When I was eleven or twelve, it was quite the fashion to say that 'When I get to heaven I'm going to tell Eve just how stupid she was to eat that apple.' I can see a number of theological errors in the idea now, but one I remember being raised at the time was this: if Eve hadn't taken the apple, maybe it would have been you.
I'm still astonished at the number of kids who stated confidently that no-way-no-how would they have touched the forbidden fruit. I was pretty certain that I would have succumbed eventually. Today I'm not at all sure what I would do, but rereading C. S. Lewis's Perelandra (part of the Space Trilogy) and these articles on tragedy in The Lord of the Rings have made me think about living in a fallen world.
In a strange way, I'm grateful to know that it is a fallen world. The world that I live in is not the world it should be. I don't even believe that this world represents very much of the world as a whole. In the cosmic scale of things, Earth is both physically and temporally tiny. The horrendous things that we human beings do are indeed horrendous, but they are not final. There's more to life than this. Our horrors are a distorted sort of life; as Lewis's Hrossa would put it, a bent life.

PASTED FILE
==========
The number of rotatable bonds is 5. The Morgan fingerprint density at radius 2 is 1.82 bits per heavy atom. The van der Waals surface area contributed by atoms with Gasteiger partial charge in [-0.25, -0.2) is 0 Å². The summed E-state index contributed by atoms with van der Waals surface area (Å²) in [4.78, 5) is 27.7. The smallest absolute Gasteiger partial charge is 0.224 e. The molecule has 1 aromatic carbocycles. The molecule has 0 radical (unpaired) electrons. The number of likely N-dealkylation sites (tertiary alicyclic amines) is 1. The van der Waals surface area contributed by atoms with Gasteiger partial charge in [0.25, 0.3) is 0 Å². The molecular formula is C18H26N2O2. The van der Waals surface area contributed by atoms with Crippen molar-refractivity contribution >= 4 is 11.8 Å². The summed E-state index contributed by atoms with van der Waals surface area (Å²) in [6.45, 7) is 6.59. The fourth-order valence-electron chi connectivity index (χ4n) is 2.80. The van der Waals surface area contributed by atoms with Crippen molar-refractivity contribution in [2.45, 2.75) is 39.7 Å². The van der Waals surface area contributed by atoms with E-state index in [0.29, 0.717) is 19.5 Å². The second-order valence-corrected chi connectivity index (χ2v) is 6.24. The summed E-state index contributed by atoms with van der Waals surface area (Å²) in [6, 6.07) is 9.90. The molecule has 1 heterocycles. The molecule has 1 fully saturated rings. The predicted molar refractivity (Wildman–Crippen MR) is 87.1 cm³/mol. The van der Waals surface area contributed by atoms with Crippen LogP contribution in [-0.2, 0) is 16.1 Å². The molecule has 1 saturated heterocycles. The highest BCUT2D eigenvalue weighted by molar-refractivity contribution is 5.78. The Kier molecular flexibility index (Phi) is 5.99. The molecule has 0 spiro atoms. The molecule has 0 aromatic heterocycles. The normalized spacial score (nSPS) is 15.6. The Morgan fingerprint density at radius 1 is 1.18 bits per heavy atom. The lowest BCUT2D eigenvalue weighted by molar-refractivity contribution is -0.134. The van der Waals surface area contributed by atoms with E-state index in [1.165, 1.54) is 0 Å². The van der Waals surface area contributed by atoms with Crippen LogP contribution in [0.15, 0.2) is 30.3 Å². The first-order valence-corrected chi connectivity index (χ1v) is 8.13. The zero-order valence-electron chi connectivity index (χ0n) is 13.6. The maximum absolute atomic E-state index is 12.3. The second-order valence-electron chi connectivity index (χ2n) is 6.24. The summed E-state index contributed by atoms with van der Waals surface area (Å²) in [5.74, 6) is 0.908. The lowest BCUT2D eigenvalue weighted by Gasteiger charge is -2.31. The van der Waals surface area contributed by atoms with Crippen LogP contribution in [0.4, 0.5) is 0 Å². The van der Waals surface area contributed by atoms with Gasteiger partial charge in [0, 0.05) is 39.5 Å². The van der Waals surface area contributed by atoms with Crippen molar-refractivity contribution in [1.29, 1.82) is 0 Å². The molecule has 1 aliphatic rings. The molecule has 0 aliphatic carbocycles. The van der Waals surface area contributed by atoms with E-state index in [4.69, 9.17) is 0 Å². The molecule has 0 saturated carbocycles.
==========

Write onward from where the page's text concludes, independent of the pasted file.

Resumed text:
There is something immensely cheering in knowing that the nobility of Middle Earth is probably closer to a cosmic, spiritual reality than our own world (although clearly Middle Earth is a work of fiction). It is uplifting to think that although our world may see innocence as impractical and naive, in a greater reality innocence is natural and right and probably obvious.
There is something inspiring in realising that tasting the forbidden fruit might not be inevitable in the world as it should be. And that although humanity has taken one wrong turn, one day, through Christ, we can be part of a world that has not fallen.